For the DA4, we need to use a SPI interface on the top row only. With this selected, we need to provide the actual SPI communication channel. As we are using the Zynq SoC, we have two options. The first would be to use an AXI SPI IP block within the PL and connected to the bridge. The second approach—and the one I am going to use—is to connect the bridge to the Zynq PS’ SPI using EMIO. This choice provides us with the ability to wire the pins from the PS SPI ports to the bridge inputs directly.

 

To do this we need to read the standard to ensure we can map from the SPI pins to the input pins on the bridge in the correct order (e.g. which PS SPI signal is connected to IN_0?). As these pins on the bridge represent different interface types, they are named generically. The diagram below shows how I did it for the DA4. Once we have mapped the pins for this example, we can build the project, export it to SDK, and then write the software to drive our DA4.

 

 

Image3.jpg

 

 

We can use the SPI drivers created by the BSP within SDK to drive the DA4. To interact with the DA4, the first thing we need to do is initialize the SPI controller. Once we have set the SPI Options for clock phase and master operation, we can then define a buffer and use the polled-transfer mode to transfer the required information to the DA4. A more complex driver would use an interrupt-driven approach as opposed to a polled one.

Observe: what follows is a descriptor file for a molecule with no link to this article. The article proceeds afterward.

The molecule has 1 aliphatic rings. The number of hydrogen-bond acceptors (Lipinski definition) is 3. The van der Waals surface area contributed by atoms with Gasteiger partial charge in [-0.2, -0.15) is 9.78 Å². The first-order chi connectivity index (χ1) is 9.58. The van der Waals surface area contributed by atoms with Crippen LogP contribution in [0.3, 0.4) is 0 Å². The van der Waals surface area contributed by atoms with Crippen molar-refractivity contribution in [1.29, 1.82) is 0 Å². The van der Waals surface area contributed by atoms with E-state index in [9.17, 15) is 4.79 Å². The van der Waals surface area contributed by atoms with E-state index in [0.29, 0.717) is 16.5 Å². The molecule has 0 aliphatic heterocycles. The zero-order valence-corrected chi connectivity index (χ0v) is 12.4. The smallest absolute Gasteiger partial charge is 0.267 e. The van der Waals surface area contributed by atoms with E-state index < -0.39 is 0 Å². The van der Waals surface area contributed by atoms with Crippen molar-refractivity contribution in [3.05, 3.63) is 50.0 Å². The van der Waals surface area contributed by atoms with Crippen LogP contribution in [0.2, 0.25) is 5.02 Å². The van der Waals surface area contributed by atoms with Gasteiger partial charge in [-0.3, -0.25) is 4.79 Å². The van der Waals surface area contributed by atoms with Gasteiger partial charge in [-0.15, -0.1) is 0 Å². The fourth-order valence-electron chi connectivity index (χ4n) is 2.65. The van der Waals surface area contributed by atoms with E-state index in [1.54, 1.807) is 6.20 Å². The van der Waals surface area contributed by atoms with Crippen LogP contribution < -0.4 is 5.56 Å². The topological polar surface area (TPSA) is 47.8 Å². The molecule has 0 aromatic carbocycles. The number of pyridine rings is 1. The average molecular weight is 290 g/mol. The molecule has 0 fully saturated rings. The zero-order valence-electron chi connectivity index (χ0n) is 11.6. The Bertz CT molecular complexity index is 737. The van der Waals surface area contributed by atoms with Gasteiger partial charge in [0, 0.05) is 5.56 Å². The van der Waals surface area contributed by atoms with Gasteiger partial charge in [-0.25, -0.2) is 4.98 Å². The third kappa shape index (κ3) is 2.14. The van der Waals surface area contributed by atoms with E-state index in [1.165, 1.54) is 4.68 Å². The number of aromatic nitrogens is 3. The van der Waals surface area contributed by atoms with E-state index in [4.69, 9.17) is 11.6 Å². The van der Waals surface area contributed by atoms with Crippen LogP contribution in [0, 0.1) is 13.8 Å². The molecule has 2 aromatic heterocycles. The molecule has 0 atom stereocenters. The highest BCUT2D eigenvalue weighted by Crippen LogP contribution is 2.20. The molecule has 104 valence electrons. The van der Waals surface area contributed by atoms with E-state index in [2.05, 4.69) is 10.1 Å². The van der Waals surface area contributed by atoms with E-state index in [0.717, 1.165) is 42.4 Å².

Image4.jpg 

 

 

I have uploaded the file I created to drive the DA4 onto the git hub repository. To test it I drove a simple ramp output and used the scope feature in the Digilent Analog Discovery module to monitor the DAC output. I received the following signal:

 

 

Image5.jpg 

 

 

With this completed and the DA4 known to be working as expected, I connected the DA4 and the AD2 together so that the Zynq SoC could receive the signal:

 

 

Image6.jpg 

 

 

When doing this, we need to be careful to ensure the signal output by the DA4 is within the AD2 Pmod’s operating range.

 

Having completed this and shown that the DA4 is working on the hardware, we now understand how we can create drivers if there is no driver available.

 

 

Code is available on Github as always.

 

If you want E book or hardback versions of previous MicroZed chronicle blogs, you can get them below.

 

 

 

  • First Year E Book here
  • First Year Hardback here.

 

 

MicroZed Chronicles hardcopy.jpg 

  

 

  • Second Year E Book here
  • Second Year Hardback here

 

 

MicroZed Chronicles Second Year.jpg 

 

 

A Tale of Two Cameras: You’re gonna need a bigger FPGA

by Xilinx Employee on ‎05-05-2017 04:02 PM (2,215 Views)